Advisor(s) - Committee Chair
Greg Arbuckle (Director), Mark Doggett, Bryan Reaka
Department of Architectural and Manufacturing Sciences
Master of Science
With the rise of automation in traditional manufacturing processes, more companies are beginning to integrate computer integrated manufacturing (CIM) cells on their production floors. Through CIM cell integration, companies have the ability to reduce process time and increase production. One of the problems created with CIM cell automation is caused by the dependency the sequential steps have on one another. Dependency created by the previous step increases the probability that a process error could occur due to previous variation. One way to eliminate this dependency is through the use of an in-process measuring device such as a Renishaw spindle probe used in conjunction with a computer numerical control (CNC) milling machine. Western Kentucky University (WKU) utilizes a CIM cell in the Senator Mitch McConnell Advanced Manufacturing and Robotics laboratory. The laboratory is located in the Architectural and Manufacturing Sciences department and gives students the opportunity to learn how automated systems can be integrated. The CIM cell consists of three Mitsubishi six-axis robots, a Haas Mini-mill, a Haas GT-10 lathe, an AXYZ, Inc. CNC router table, 120 watt laser engraver, an Automated Storage and Retrieval System (ASRS), material handling conveyor, and vision station. The CIM cell functions throughout the curriculum as a means for applied learning and research. The researcher used this CIM cell in order to determine if an in-process measuring device, such as the Renishaw spindle probe, had the ability to affect process capability. The researcher conducted the study to see if an in-process measuring device can be integrated into the CIM cell located in the Senator Mitch McConnell Advanced Manufacturing and Robotics laboratory to eliminate compounding variation. The researcher discovered that through the use of a Renishaw 40-2 spindle probe used in conjunction with a CNC Haas Mini Mill, process capability has the potential to be improved in a CIM cell by accounting for compounding variation present in the process.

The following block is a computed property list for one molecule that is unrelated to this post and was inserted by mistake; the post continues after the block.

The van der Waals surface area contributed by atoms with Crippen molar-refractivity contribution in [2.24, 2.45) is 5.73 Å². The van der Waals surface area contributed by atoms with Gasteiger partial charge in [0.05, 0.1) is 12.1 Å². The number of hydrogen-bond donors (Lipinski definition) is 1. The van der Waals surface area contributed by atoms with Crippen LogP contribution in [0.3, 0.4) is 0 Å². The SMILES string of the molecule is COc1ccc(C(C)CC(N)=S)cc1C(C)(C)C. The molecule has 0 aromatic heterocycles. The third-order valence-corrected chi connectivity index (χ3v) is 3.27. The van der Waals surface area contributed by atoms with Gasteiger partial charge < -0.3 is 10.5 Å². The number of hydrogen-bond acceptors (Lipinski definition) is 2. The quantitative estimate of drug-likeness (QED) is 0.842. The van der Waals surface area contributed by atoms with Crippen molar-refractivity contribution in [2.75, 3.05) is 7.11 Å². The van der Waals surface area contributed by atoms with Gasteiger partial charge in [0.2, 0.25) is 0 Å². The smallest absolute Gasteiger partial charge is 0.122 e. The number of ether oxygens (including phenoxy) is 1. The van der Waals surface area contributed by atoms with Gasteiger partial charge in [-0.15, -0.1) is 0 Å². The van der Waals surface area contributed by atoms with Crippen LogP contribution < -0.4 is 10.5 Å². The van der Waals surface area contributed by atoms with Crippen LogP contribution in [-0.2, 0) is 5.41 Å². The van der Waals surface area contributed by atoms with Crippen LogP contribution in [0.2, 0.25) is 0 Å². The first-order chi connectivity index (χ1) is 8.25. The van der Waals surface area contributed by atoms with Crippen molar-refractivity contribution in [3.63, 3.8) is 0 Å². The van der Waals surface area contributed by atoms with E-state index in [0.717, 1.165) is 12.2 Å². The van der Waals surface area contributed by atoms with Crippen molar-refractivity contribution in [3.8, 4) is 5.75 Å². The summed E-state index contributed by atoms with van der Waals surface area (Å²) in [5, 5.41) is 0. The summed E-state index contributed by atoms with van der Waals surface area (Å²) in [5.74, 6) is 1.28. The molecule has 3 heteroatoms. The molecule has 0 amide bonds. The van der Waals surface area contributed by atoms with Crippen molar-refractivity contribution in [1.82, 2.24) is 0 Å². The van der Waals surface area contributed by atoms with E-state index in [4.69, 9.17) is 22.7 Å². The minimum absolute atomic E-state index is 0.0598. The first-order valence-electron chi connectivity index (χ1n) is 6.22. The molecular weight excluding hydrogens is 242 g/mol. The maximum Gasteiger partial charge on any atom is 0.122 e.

Computer-Aided Engineering and Design | Electro-Mechanical Systems | Engineering | Manufacturing | Mechanical Engineering
Austin, Andrew, "Process Capability in a Computer Integrated Manufacturing Cell" (2014). Masters Theses & Specialist Projects. Paper 1322.